Abstract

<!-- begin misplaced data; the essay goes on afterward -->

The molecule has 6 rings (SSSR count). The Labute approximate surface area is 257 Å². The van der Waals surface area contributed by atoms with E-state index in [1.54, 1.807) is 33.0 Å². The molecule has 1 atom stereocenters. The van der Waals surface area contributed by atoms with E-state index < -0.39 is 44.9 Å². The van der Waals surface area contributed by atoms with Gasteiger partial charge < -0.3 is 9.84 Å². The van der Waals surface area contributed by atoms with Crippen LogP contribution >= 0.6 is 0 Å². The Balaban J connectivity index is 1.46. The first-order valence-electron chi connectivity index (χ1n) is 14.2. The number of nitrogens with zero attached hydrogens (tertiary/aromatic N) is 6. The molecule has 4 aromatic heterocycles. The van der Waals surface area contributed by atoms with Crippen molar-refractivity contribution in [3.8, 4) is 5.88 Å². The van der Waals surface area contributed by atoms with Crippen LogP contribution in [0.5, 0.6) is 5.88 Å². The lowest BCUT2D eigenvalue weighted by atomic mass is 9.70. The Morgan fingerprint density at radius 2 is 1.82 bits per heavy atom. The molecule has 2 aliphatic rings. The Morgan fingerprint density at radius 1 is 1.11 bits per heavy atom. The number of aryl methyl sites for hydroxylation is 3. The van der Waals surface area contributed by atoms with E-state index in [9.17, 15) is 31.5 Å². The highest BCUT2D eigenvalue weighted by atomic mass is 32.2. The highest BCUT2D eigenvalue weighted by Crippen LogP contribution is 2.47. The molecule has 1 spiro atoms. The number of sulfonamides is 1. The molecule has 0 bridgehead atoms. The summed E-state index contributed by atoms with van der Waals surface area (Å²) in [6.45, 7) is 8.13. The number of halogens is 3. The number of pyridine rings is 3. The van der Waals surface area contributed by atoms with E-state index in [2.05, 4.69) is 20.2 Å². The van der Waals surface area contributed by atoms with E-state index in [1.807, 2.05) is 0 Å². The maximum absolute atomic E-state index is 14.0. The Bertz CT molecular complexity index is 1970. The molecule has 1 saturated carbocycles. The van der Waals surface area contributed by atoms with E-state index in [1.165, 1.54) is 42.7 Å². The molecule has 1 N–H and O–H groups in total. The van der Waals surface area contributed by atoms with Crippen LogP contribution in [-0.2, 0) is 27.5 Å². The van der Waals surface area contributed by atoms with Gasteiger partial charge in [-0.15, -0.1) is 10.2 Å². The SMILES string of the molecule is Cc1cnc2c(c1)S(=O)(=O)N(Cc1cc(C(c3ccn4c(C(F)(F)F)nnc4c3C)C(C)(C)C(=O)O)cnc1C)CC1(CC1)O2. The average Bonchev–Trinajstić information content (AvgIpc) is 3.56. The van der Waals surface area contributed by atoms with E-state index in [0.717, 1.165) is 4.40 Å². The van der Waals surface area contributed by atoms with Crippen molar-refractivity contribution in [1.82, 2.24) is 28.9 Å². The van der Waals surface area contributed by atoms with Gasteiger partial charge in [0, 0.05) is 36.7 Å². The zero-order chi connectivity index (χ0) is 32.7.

Here we address a long-standing puzzle of ice-age climate called the “fly in the ointment of the Milankovitch theory.” Using geomorphic mapping and 10Be surface-exposure dating, we show that five moraine belts were formed during maxima of the last ice age by the Pukaki glacier in New Zealand’s Southern Alps. They afford ages of 41.76 ± 1.09 ka, 35.50 ± 1.26 ka, 27.17 ± 0.68 ka, 20.27 ± 0.60 ka, and 18.29 ± 0.49 ka. These five maxima spanned an entire precessional cycle in summer insolation intensity at the latitude of the Southern Alps. A similar mismatch between summer insolation and glacier extent also characterized the Chilean Lake District in the mid-latitudes of South America. Thus, in apparent contrast to northern ice sheets linked by Milankovitch to summer insolation at 65°N latitude, the behavior of southern mid-latitude glaciers was not tied to local summer insolation intensity. Instead, glacier extent between 41.76 ka and 18.29 ka, as well as during the last termination, was aligned with Southern Ocean surface temperature and with atmospheric carbon dioxide.

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